By Lindsey Gruden No comments

Wilhelm’s horse refused to take another step forward. The letter from Princess Aledia told him to head to the country of the west. She invited him to attend a wedding and promised that his brother would be there. The man had always been stubborn. When Wilhelm sent the letter, he didn’t expect a response. The kingdom was still a few weeks’ ride. There was plenty of time to reach the kingdom if he could persuade his horse to move.

“The horses will not travel down the path,” a voice said behind him.

Wilhelm glanced to the side. The messenger had found him as he left the small, cursed village of Hansel and Gretel. He was the same messenger that had entered the tavern drenched to the bone to deliver his brother’s letter. The village blossomed without the witch. Now, he traveled to the wedding with the messenger. He still wore the jacket with the royal crest, but it was worn, and the color had faded. Wilhelm sighed and looked around. The path stretched two ways; the well-traveled path was bathed in light. The other side was barely visible amongst the overgrowth, and shadows covered the path. The horses refused to take another step towards the well-traveled path. Wilhelm nudged the horse toward the overgrown side and frowned as they started forward.

“You’d think this path would scare them, not the other way around…” the messenger mumbled as he tucked his face into his jacket against the chilly autumn wind. Wilhelm agreed. As they ventured further, the air felt colder and colder. A village greeted them at the end of the path. The first house was a mere husk of itself. The houses that came after followed the same scorched fate. The messenger said nothing beside him. The air resembled the witch’s forest. No birds sang here. It was for an entirely different reason. It was if death sat on the air and refused to leave this place.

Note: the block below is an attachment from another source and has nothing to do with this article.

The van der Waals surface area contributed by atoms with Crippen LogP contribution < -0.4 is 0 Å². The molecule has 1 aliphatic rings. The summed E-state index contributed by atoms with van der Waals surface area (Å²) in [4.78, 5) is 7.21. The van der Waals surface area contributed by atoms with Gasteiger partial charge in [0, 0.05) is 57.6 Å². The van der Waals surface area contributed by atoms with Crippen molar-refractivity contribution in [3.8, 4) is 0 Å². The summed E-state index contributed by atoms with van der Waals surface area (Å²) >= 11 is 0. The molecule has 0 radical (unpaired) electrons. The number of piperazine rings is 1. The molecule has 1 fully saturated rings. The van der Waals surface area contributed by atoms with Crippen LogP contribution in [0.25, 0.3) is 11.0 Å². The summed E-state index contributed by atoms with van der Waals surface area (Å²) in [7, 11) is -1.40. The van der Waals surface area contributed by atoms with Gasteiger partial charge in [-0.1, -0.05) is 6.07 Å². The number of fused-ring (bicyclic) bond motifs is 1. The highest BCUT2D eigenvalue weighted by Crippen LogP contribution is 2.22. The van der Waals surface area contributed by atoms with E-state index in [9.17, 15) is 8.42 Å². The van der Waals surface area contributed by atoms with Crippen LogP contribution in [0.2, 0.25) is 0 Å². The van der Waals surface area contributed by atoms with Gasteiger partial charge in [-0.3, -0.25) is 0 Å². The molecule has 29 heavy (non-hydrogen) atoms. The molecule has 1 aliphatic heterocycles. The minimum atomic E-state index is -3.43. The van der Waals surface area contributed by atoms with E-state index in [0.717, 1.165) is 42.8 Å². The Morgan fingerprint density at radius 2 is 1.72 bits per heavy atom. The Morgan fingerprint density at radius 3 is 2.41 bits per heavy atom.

“It looks as though this village was attacked,” Wilhelm whispered. The whisper felt disrespectful as it shattered the silence of the village.

“This must have been King Hugo’s realm. The kingdom was at war, and his realm was merged into King Derek’s kingdom once it was over. The main village was left as a reminder, or so I heard rumored…” the messenger said. Wilhelm shook his head. The games of kings destroyed so many families. What was the end result? Land? Power? His eye caught an odd structure in the distance.

“What is that?” Wilhelm asked. He steered his horse towards the ominous structure. It was a tower with no windows or doors. He dismounted and ran a hand over the stone. The messenger followed suit and glanced around the odd tower. He walked around the other side and hollered for Wilhelm. Chiseled away in the stone was an opening; Wilhelm stepped inside. It was a single room, circular in design. Three sleeping cots and several large boxes sat in the room, but nothing else. The messenger moved towards the boxes and found them empty. Wilhelm moved about the place and found the wall within had tally marks scratched in the stone.